The hospital in Lenay
Poor little Donkey — she really could not be loaded up, really needed rest, and time to heal. So did I… Fortunately, there’s a hospital in Lenay, and it’s mostly safe, mostly Anshen, because it was founded from Valdis. And I thought they could use a Doctor Cora-trained nurse or assistant, especially if I asked only for food and a bed, and a stable for Donkey. I sometimes wonder why I didn’t go in for becoming a doctor, since I was already spending every minute I could in the hospital, helping out.
Maybe because it reminds me too much of home? I guess that I was already as competent a doctor or nurse, actually, as any of the big, expensive quacks in Valdis when I was eleven and went to School… Neither Grandmother nor Mother ever managed to keep me completely out of their Naigha Books, and anyway, they made me help them whenever it suited them. I had got all their recipes and notes copied in my own diary, and some of the things, Doctor Cora really approved of them.
So, I asked a big Sworn journeyman to help me carry my pack to the hospital, and he was perfectly sweet and willing. I guess he thought I was cute; most people think so. I’m about the same size as doctor Cora, and in places a samish shape — I won’t have trouble giving birth, and there’s plenty of breast, too. But as long as I wear knee-length skirts and a wide shirt, people still think I’m eleven or twelve. And they find me cute. Well, that’s fine with me.
Though it took a bit of convincing the head doctor, doctor Arin, that I’m old enough to be a competent nurse! But they don’t have any semte working there, not one! So once I had helped a woman with a bad fever, he was fine with giving me shelter until my shoulders and Donkey’s shoulders had healed.
There was plenty to do, I helped with operations and fevers, I helped scrubbing and cleaning, I helped stitching wounds and washing the bed-ridden. It being just after the feast of Anshen, there were plenty of people with food-poisoning or suffering from stupid-drunk accidents. We don’t see that many of those in Turenay, I wonder if that is because Doctor Cora’s lectures make people take more care, or because they don’t dare to come to the hospital for fear of getting a lecture about not being stupid. Her yearly “Address to the Stonecutters Guild” is a classic! Someone even took it down and put it in a book.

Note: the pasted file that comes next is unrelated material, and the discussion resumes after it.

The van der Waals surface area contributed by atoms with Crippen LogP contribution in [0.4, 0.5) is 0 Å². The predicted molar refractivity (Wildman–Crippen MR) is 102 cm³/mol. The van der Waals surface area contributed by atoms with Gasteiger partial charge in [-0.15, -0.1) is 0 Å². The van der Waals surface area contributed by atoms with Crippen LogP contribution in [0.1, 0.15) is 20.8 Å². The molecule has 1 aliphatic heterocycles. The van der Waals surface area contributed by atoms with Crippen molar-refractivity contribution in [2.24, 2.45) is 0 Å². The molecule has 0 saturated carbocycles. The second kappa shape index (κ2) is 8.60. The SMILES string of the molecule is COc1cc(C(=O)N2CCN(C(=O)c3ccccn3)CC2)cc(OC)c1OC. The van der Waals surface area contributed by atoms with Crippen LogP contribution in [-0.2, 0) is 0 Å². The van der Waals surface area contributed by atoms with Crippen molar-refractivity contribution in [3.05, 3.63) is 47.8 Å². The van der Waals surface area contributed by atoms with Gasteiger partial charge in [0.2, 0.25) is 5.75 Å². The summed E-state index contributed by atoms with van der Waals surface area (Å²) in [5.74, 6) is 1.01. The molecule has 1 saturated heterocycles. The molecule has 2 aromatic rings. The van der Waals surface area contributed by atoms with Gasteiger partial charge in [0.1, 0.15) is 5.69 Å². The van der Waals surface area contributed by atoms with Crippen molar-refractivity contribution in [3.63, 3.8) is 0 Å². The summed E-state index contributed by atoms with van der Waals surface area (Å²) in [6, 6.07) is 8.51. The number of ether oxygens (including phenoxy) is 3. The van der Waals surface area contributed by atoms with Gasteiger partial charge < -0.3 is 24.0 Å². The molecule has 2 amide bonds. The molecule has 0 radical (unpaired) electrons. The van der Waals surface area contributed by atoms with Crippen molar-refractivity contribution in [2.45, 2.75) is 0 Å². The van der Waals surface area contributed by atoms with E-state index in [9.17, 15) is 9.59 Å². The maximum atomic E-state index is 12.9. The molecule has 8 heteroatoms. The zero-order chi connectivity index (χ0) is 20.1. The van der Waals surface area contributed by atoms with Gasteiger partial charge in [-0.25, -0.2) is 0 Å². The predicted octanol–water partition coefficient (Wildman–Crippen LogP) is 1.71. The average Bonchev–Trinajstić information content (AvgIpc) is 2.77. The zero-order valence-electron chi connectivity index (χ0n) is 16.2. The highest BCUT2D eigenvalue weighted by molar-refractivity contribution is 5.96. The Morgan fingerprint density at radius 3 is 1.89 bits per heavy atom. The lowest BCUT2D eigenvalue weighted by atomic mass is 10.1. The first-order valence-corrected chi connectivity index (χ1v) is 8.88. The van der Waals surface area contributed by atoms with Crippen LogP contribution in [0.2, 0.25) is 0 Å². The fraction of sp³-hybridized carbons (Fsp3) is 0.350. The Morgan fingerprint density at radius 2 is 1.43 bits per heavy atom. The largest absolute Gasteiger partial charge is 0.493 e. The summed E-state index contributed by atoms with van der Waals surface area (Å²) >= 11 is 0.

One case really interested me. There was this man, a farmer, he was stupid-drunk as well. And I mean really dumb stupid drunk. He and a neighbour of his were working together in his fields, because it’s not so boring when there’s the two of you keeping each other company. They were also drinking last year’s white wine, he told me, to keep cool in the warm sun. And they were handling scythes. Working next to each other, swish, swash, swish…
And then his neighbour made made a clumsy move — startled by a joke or an animal or whatever. And there he was, in our hospital, leg open from ankle to groin. The wound had started to fester in the hot water, and not even the maggots could keep up with it. (Maggots are very good to keep wounds clean, though disgusting little insects.)
Doctor Arin was already talking of taking the leg off, when I arrived. I asked him whether I could have a try at chasing away the infection, cleaning the wound and closing it. He said I could have until the morning, and I called Morin and asked him to bring a bunch of friends to give me strength.
You’d have thought that cleaning and closing a wound as long as a farmer’s leg would have made for a journeyman’s trial, but no! Even though I was completely succesful, and even managed to make the muscles start growing together, instead of being separated by scar tissue. Still, it impressed Doctor Arin — well, I have to admit, I impressed myself. This was definitely Doctor Cora-level work!
When I visited my patient in the morning, he was not as happy as I had expected! When I asked him about it, after giving him some simple excercises to get his leg working again, he told me that his neighbour had finished the work the day before and had asked for equal shares in the proceeds of the farm, on account that he would have to do most of the work on both farms until my patient had recovered.